AN attempt to analyze a dynamic political and economic experiment before it has run its full course is always dangerous. One risks being overtaken by events and developments, even the beginnings of which may not be perceptible at the chosen moment. Any attempt to deal with the changing political and economic policies of the Jugoslav Communist Party is an obvious case in point. Yet even at the risk of being denied by future events, we cannot postpone at least a tentative approach to a problem which not only occupies an increasingly important place in the European policy of the United States Government but, on its own merits, deserves serious consideration as one of the most interesting contemporary political phenomena.
It would appear that the United States Government's policy toward Jugoslavia has been guided to a major extent by strategic considerations. This may have been justified from a short-range point of view. But in basing its Jugoslav policy so largely on military considerations, our Government has tended to neglect political aspects of the problem; and in so doing it has shown little understanding of the motivations of the Jugoslav Communist leaders, who are primarily guided by long-term considerations. If the American attitude toward Jugoslavia is not to remain predicated on short-term considerations of national security only, and if our Government intends eventually to help find a permanent place for Jugoslavia in the Western European concert of nations, then it should follow with much more close attention the internal policies of the Jugoslav Government, the motivations behind them and the practical effect of these policies on the social texture of the Jugoslav state.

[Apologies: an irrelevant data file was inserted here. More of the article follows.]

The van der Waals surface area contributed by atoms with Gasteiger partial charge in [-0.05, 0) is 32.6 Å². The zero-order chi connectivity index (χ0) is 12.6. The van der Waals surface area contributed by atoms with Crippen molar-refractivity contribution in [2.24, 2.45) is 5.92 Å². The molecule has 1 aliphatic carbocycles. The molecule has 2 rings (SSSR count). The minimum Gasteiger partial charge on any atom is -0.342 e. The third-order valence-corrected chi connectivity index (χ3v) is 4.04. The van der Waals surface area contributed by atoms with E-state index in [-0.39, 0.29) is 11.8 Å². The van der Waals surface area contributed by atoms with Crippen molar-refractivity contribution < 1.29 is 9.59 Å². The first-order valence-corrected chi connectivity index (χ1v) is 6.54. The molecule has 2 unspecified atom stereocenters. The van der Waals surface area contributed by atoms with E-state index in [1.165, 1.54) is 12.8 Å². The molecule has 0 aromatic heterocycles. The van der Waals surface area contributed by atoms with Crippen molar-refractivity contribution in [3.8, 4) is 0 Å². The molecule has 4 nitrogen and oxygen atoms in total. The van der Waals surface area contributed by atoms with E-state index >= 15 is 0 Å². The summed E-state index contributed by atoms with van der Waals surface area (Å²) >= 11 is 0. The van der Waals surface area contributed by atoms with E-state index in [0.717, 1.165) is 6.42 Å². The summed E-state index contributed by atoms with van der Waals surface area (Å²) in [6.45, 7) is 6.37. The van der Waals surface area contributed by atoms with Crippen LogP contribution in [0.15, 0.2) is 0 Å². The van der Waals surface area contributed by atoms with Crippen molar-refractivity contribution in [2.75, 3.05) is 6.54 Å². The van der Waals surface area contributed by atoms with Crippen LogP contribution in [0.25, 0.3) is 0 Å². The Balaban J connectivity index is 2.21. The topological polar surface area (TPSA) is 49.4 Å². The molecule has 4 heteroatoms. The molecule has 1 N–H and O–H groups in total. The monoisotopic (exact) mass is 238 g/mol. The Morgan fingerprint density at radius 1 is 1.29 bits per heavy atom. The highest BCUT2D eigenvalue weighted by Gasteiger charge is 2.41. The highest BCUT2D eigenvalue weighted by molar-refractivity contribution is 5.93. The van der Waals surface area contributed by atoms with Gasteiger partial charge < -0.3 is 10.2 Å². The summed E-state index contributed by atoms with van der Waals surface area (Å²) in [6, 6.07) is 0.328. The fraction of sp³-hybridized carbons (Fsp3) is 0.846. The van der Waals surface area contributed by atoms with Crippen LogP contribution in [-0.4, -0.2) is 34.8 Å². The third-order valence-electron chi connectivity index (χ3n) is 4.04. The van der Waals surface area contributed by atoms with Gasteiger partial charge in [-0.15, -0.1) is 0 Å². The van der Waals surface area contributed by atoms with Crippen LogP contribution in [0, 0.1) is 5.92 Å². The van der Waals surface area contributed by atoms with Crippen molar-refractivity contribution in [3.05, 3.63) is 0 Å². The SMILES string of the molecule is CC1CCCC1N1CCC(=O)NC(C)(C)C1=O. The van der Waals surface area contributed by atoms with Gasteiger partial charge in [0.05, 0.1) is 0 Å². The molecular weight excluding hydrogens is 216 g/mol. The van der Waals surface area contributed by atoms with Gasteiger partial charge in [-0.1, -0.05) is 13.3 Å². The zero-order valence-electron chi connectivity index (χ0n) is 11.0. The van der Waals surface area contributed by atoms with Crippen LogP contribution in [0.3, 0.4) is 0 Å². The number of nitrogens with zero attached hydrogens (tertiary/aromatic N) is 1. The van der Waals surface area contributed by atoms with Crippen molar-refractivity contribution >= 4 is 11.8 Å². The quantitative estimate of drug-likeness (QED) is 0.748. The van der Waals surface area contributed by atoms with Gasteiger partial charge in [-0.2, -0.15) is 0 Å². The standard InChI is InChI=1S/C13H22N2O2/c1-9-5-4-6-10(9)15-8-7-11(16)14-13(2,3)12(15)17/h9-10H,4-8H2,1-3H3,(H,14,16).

In order to understand the long-range policies of the Jugoslav Communist leaders, and to mark in what degree they have or have not deviated from the fundamental concepts of Soviet Communism, we must reëxamine their line of progression since June 8, 1948, when the publication of the Cominform's Resolution formalized the rupture between Belgrade and Moscow.
It is frequently forgotten
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